A New Approach to an Old Problem – Speeding Study Startup


While launching a new clinical study is an exciting stage of product development for trial personnel, road blocks can emerge. A new approach is needed to cope with the volume of activates required for the study product registration.

Launching a new clinical study is an exciting stage of product development. There is tremendous hope that a new drug will cure illness or bring relief to patients. Inspired, the team jumps in with a sense of urgency – but as documents and tasks pile up, bottlenecks emerge that delay getting actual research started, threatening the team’s ability to meet key study milestones for product registration. 

Study startup has many moving parts with numerous activities happening among multiple parties in parallel. The protocol is written; investigator sites are evaluated and selected; clinical trial applications are prepared; ethics committee submissions are developed; investigators and clinical trial team members are trained; investigational product is formulated and packaged – and the list goes on. To further complicate matters, different regulatory requirements must be met across the globe and various disciplines and stakeholders (i.e., researchers, physicians, lawyers, regulators, ethicists, investigators, scientists, and monitors) are involved in the process. As is so often the case today, many team members are added to the mix in support of the study – CROs, labs, technology vendors, and others. 

The study “Benchmarking the Study Initiation Process” published in Therapeutic Innovation & Regulatory Science collaborated with 11 pharmaceutical and biotechnology companies to examine 105 global clinical trials and confirms this inefficiency. “Due to the volume of activities required at study startup,” the researchers reported, “many companies have recognized this phase as a bottleneck and are looking specifically at the study initiation process as a key improvement area.”1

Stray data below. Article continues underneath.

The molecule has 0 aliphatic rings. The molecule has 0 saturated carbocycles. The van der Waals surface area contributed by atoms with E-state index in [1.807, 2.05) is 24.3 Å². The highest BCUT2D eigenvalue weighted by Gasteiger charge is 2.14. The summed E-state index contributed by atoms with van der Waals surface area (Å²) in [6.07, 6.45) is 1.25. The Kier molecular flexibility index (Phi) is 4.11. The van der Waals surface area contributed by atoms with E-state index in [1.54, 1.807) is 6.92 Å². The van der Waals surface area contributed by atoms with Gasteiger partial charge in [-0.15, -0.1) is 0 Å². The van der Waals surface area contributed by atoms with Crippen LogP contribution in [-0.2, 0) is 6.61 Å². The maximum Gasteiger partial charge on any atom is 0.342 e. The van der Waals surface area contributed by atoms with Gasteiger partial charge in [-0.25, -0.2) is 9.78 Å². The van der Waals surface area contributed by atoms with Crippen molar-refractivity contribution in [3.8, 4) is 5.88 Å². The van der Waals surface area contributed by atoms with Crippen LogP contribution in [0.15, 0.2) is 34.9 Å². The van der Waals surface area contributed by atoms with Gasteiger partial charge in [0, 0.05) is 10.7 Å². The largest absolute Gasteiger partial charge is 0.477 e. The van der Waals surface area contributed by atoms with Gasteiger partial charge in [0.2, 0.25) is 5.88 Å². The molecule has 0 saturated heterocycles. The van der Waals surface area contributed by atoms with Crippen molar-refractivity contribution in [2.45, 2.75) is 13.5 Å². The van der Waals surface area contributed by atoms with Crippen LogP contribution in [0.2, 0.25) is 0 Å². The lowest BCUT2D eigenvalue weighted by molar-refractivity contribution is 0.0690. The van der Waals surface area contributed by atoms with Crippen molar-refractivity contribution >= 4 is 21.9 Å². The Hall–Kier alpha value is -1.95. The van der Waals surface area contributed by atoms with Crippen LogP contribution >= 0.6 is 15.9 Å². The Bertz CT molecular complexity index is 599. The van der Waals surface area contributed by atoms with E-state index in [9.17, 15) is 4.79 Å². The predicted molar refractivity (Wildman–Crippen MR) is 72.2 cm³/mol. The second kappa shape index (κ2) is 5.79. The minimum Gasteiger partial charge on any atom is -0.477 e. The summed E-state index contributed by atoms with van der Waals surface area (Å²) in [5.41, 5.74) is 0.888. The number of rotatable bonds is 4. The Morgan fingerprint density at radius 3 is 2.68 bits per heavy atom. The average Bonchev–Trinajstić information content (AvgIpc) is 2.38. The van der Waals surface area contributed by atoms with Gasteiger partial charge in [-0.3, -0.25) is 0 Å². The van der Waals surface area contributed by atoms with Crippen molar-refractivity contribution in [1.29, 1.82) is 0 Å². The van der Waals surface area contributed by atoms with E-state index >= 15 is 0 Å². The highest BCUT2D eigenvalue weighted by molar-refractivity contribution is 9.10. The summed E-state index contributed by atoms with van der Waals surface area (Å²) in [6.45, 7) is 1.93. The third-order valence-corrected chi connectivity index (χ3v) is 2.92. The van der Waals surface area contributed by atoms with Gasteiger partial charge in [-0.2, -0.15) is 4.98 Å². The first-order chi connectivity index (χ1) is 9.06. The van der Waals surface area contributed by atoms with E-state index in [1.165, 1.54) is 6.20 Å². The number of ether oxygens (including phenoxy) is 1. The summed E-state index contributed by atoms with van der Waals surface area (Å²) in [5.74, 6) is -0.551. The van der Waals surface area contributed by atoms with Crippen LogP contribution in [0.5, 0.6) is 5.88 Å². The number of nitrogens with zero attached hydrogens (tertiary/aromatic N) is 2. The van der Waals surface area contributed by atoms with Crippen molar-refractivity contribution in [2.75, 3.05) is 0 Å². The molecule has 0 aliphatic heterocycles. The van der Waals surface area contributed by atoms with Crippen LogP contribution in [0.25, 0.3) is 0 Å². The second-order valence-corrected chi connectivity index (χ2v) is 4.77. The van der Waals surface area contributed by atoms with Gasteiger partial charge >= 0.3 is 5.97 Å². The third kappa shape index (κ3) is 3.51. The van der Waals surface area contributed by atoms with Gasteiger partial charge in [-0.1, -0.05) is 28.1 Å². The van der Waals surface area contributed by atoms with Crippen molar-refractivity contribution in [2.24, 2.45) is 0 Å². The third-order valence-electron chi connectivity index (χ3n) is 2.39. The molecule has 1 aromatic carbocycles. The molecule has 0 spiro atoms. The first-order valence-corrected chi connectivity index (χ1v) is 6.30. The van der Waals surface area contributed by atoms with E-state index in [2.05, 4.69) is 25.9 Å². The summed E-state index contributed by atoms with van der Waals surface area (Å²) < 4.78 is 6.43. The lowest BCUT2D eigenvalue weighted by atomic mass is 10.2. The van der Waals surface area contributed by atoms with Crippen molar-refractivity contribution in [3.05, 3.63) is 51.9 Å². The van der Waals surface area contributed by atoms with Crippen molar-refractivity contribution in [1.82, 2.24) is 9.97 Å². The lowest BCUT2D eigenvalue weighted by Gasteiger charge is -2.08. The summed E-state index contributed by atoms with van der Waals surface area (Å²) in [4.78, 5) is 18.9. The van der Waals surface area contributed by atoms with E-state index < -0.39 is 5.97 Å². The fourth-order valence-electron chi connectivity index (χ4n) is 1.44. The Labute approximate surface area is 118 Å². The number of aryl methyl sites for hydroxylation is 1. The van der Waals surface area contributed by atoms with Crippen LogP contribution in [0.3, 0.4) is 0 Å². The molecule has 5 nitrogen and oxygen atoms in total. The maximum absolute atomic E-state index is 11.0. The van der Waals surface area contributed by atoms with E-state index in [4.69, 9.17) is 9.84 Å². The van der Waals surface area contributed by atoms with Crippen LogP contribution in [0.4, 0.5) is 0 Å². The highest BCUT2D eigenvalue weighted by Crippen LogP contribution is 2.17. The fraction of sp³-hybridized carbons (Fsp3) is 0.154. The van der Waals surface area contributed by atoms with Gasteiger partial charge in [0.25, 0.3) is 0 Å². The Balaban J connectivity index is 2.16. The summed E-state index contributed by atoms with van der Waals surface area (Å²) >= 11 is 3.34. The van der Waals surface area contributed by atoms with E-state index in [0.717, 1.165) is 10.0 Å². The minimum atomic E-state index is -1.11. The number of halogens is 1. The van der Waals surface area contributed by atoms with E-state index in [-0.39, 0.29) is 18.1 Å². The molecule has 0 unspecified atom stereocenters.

So Much Paper, So Little Time

The life sciences industry continues to rely heavily on paper-based processes and low-tech systems to share and collaborate on critical study startup materials. Documents or disks are mailed or couriered across the globe, and spreadsheets are used to track and manage progress. When a typical Phase III study requires hundreds or even thousands of patients to confirm efficacy, many international investigator sites are needed, each with local regulatory and institutional site initiation requirements.  With this volume and complexity, it’s not surprising that clinical research teams struggle to make progress using Excel spreadsheets to manage their work.

In addition to being inherently slow, these manual processes prevent all stakeholders or process participants from overseeing progress or tracking status. The problem is compounded with international teams as regional groups often maintain their own records, which may not correspond with records at headquarters. Almost no one on the study team has real-time visibility, forcing organizations to be reactive – looking back at problems instead of taking preventative action. This situation creates many opportunities for error, exposes companies to risk, and plays a direct role in study setbacks. 

One flaw in current technology solutions for study startup is that they provide a detailed picture of either the documents or the operational data, but not both at the same time. While some solutions help because they enable the team to see and access all needed documents in one place, they don’t connect the documents with operational information the team needs to efficiently initiate the study. Existing systems often do not help manage the work processes involved, either. Automating simple workflows, such as routing documents for approval or quality control, can have a large impact on time to first patient and time to first visit.

There are a handful of specific study startup applications on the market today, but spreadsheets and clinical trials management systems (CTMS) are the most commonly leveraged tools across the industry. Spreadsheets don’t provide global team visibility, create version control issues, and require manual effort for entry, updating, and checking. The CTMS offers functionality for planning and tracking, but this type of system can be complex and inflexible to manage the local requirements in a global study startup process. The CTMS provides limited ability to manage or process documents.